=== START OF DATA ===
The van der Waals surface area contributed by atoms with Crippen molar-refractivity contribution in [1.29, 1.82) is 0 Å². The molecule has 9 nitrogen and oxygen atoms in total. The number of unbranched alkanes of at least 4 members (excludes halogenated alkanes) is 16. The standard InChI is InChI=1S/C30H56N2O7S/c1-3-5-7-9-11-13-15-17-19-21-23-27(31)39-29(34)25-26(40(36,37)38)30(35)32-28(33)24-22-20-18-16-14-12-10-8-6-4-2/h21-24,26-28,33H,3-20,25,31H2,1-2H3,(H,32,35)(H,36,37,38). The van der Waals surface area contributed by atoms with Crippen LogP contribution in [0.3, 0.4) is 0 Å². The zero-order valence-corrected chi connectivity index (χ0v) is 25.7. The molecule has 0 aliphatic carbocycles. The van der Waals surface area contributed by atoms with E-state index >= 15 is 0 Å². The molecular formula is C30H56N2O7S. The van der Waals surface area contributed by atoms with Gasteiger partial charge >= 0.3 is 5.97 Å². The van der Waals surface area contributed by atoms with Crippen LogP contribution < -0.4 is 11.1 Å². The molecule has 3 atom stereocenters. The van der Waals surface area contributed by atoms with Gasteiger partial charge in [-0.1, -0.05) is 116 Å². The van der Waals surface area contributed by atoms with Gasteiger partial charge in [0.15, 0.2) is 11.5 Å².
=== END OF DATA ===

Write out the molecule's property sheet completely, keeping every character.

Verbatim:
The van der Waals surface area contributed by atoms with Crippen molar-refractivity contribution in [1.29, 1.82) is 0 Å². The molecule has 9 nitrogen and oxygen atoms in total. The number of unbranched alkanes of at least 4 members (excludes halogenated alkanes) is 16. The standard InChI is InChI=1S/C30H56N2O7S/c1-3-5-7-9-11-13-15-17-19-21-23-27(31)39-29(34)25-26(40(36,37)38)30(35)32-28(33)24-22-20-18-16-14-12-10-8-6-4-2/h21-24,26-28,33H,3-20,25,31H2,1-2H3,(H,32,35)(H,36,37,38). The van der Waals surface area contributed by atoms with Crippen LogP contribution in [0.3, 0.4) is 0 Å². The zero-order valence-corrected chi connectivity index (χ0v) is 25.7. The molecule has 0 aliphatic carbocycles. The van der Waals surface area contributed by atoms with E-state index >= 15 is 0 Å². The molecular formula is C30H56N2O7S. The van der Waals surface area contributed by atoms with Gasteiger partial charge >= 0.3 is 5.97 Å². The van der Waals surface area contributed by atoms with Crippen LogP contribution < -0.4 is 11.1 Å². The molecule has 3 atom stereocenters. The van der Waals surface area contributed by atoms with Gasteiger partial charge in [-0.1, -0.05) is 116 Å². The van der Waals surface area contributed by atoms with Gasteiger partial charge in [0.15, 0.2) is 11.5 Å².